The Lord’s Laundry

July 16, 2012 at 1:18 pm | Posted in Selected Psalms | 4 Comments
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Hide thy face from my sins, and blot out all mine iniquities.

Psalm 51:9 (emphasis added)

When David pleaded for a “blotting out” he was asking the Lord for a miracle, because the Old Testament Law did not provide a sacrifice for the types of deliberate sins of which David was guilty. David appealed to God’s mercy and grace.

Purge me with hyssop, and I shall be clean: wash me, and I shall be whiter than snow.

Psalm 51:7 (emphasis added)

Under the Old Covenant, ceremonial cleansing would make a sinner safe for society and give others protection from the sinner’s defilement. “Wash me,” David prayed. I am the one in my household who does the laundry, so I know a couple of things about washing clothes. In fact, all that is required of the other members of my family is that they bring their dirty clothes to the hamper or the laundry room. There are certain kinds of stains that are tough to remove from garments – even for today’s high-tech washing machines. They require hot water, harsh detergent, and an agitation cycle. When we seek to be cleansed from our iniquities before the face of God, we need to be willing to submit to His chastening. For Christians, God is more than willing to wash our clothes, but we’ve got to be willing to bring them to laundry room.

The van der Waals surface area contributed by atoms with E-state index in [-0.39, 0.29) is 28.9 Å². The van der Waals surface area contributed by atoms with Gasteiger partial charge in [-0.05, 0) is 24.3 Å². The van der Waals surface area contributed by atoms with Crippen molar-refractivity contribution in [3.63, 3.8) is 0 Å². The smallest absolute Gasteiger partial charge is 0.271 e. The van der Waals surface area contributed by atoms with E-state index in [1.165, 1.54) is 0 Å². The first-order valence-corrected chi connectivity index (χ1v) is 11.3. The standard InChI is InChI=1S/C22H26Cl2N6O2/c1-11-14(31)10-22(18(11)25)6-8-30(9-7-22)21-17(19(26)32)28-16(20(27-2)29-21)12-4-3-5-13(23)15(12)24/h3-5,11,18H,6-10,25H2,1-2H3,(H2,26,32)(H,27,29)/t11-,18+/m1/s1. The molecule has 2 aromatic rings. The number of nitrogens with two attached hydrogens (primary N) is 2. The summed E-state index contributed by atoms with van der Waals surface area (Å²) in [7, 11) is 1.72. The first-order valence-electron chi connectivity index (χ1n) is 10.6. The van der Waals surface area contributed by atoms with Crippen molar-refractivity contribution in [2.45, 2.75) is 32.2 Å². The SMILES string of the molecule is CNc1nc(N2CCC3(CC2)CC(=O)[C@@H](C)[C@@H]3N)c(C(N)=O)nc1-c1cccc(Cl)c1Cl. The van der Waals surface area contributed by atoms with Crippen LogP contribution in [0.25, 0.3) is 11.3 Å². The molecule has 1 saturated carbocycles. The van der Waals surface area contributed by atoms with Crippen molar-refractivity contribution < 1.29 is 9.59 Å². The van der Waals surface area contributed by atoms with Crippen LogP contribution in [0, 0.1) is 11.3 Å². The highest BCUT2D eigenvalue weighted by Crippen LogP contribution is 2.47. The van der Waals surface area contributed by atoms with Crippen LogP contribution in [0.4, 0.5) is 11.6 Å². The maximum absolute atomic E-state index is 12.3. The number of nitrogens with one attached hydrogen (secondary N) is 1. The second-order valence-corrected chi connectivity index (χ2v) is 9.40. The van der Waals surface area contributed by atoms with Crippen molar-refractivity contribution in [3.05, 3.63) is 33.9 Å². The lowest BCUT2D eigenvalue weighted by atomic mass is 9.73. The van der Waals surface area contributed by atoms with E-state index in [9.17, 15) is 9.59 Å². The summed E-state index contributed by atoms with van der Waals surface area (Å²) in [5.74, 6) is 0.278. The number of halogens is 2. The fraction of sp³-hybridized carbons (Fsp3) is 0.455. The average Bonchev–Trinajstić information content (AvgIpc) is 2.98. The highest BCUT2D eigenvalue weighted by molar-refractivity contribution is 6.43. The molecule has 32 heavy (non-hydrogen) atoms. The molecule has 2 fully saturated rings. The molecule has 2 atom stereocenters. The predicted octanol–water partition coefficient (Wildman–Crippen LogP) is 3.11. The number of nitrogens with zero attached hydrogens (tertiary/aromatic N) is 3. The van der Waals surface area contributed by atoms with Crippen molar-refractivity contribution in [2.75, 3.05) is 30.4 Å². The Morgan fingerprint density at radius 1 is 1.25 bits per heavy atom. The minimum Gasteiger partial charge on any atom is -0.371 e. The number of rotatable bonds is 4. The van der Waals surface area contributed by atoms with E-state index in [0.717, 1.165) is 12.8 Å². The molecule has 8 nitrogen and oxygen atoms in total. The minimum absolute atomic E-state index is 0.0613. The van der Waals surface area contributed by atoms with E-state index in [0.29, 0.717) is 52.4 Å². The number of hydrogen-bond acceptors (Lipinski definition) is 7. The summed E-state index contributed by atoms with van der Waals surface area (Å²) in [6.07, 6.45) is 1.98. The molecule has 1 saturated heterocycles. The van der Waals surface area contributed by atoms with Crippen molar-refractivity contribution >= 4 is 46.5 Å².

David’s sins were against his family, his people, Bathsheba, and Uriah, but he also recognized that all sin is ultimately against God.

Against thee, thee only, have I sinned, and done this evil in thy sight: that thou mightest be justified when thou speakest, and be clear when thou judgest.

Psalm 51:4

The Holy Spirit used the poetry of Psalm 51 to inspire the revelation of the Gospel through the Apostle Paul.

God forbid: yea, let God be true, but every man a liar; as it is written, That thou mightest be justified in thy sayings, and mightest overcome when thou art judged.

Romans 3:4

When God truly cleanses, He also restores.

Create in me a clean heart, O God; and renew a right spirit within me.

51:10

A renewed heart must be created. It must come from God Himself. A tainted heart would continue to pump out iniquity, re-contaminating the whole body. David wanted to be cleansed and he wanted to be restored – so he could be used. He wanted to be an effective witness.

Then will I teach transgressors thy ways; and sinners shall be converted unto thee.

Psalm 51:13

David also wanted to be an effective worshiper.

Deliver me from bloodguiltiness, O God, thou God of my salvation: and my tongue shall sing aloud of thy righteousness. O Lord, open thou my lips; and my mouth shall shew forth thy praise.

Psalm 51:14-15